The stoppage of newspapers, while it can do no manner of good, produces a good deal of irritation and ill-will on the part of the English. I believe that the attention of the French Parliament has been called to it, and latterly we found greater regularity. Of course, in many cases newspapers may miscarry from addresses being insufficient or getting torn off. It is always safer to write on the newspaper itself; and if a cover be used, the newspaper stamp must not connect the cover with the paper, otherwise it is liable to be charged as a letter.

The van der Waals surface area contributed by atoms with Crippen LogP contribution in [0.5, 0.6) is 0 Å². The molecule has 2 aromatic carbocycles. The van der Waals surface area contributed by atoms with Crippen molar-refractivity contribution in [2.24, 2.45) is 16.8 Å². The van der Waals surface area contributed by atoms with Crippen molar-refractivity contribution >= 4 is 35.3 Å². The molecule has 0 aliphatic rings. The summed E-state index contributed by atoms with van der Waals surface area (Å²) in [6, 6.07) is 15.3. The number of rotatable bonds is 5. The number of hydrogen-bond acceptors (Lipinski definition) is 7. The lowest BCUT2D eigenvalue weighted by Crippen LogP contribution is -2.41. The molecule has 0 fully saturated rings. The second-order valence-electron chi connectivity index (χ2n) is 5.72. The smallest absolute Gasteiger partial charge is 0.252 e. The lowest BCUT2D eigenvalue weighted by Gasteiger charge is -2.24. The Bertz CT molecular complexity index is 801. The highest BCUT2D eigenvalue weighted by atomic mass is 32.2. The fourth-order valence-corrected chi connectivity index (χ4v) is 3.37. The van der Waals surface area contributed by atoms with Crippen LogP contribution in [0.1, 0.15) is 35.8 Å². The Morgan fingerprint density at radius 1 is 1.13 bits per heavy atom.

When the hotel at which to stop has been decided upon, it is best to direct letters to be delivered at it. If not so fixed upon, it is usual to address letters to the Poste Restante, where they are got upon exhibition of a visiting card; but in some places the post is very particular, and perhaps rightly so. Thus, in San Remo, I was desired to give my card to the facteur (postman) in whose beat our quarters were, and the letters would be delivered at the house. In Paris, I was refused letters for my wife without a written authority from her. In other large towns, the rule is to ask for passport; and if the inquirer have no

passport, he must prove his identity in a manner satisfactory to the post clerk, as by exhibition of envelopes of letters received elsewhere, or otherwise-regulations most reasonable for the security of the recipients.